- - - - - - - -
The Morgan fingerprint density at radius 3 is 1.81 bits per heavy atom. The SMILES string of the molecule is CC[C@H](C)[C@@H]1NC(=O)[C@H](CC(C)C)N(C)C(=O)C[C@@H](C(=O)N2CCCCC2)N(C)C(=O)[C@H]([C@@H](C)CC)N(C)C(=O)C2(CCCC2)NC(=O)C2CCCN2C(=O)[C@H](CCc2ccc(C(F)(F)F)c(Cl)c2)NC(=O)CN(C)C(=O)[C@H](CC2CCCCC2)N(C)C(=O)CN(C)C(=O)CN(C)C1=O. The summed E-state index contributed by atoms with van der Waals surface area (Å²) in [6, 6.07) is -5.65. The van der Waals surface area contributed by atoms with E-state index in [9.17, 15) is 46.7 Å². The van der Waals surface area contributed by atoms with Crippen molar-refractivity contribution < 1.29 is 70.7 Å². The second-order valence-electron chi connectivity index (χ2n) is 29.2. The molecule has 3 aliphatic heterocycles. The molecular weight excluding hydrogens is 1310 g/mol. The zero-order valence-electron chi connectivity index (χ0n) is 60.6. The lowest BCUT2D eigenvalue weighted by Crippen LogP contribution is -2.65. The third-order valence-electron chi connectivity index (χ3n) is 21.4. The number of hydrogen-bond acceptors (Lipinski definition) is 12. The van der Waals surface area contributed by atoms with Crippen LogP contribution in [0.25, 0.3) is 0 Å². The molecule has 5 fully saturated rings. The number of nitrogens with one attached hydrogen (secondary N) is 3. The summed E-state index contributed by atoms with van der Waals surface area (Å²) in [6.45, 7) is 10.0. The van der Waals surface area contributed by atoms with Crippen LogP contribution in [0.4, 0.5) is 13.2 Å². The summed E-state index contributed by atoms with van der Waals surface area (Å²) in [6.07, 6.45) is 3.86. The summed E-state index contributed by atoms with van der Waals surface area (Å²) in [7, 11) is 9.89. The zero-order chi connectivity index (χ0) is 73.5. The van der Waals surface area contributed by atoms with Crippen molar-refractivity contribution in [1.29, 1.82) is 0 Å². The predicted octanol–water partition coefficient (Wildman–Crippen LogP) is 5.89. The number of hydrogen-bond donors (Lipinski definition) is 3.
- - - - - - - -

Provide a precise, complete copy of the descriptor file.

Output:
The Morgan fingerprint density at radius 3 is 1.81 bits per heavy atom. The SMILES string of the molecule is CC[C@H](C)[C@@H]1NC(=O)[C@H](CC(C)C)N(C)C(=O)C[C@@H](C(=O)N2CCCCC2)N(C)C(=O)[C@H]([C@@H](C)CC)N(C)C(=O)C2(CCCC2)NC(=O)C2CCCN2C(=O)[C@H](CCc2ccc(C(F)(F)F)c(Cl)c2)NC(=O)CN(C)C(=O)[C@H](CC2CCCCC2)N(C)C(=O)CN(C)C(=O)CN(C)C1=O. The summed E-state index contributed by atoms with van der Waals surface area (Å²) in [6, 6.07) is -5.65. The van der Waals surface area contributed by atoms with E-state index in [9.17, 15) is 46.7 Å². The van der Waals surface area contributed by atoms with Crippen molar-refractivity contribution < 1.29 is 70.7 Å². The second-order valence-electron chi connectivity index (χ2n) is 29.2. The molecule has 3 aliphatic heterocycles. The molecular weight excluding hydrogens is 1310 g/mol. The zero-order valence-electron chi connectivity index (χ0n) is 60.6. The lowest BCUT2D eigenvalue weighted by Crippen LogP contribution is -2.65. The third-order valence-electron chi connectivity index (χ3n) is 21.4. The number of hydrogen-bond acceptors (Lipinski definition) is 12. The van der Waals surface area contributed by atoms with Crippen LogP contribution in [0.25, 0.3) is 0 Å². The molecule has 5 fully saturated rings. The number of nitrogens with one attached hydrogen (secondary N) is 3. The summed E-state index contributed by atoms with van der Waals surface area (Å²) in [6.45, 7) is 10.0. The van der Waals surface area contributed by atoms with Crippen LogP contribution in [0.4, 0.5) is 13.2 Å². The summed E-state index contributed by atoms with van der Waals surface area (Å²) in [6.07, 6.45) is 3.86. The summed E-state index contributed by atoms with van der Waals surface area (Å²) in [7, 11) is 9.89. The zero-order chi connectivity index (χ0) is 73.5. The van der Waals surface area contributed by atoms with Crippen molar-refractivity contribution in [1.29, 1.82) is 0 Å². The predicted octanol–water partition coefficient (Wildman–Crippen LogP) is 5.89. The number of hydrogen-bond donors (Lipinski definition) is 3.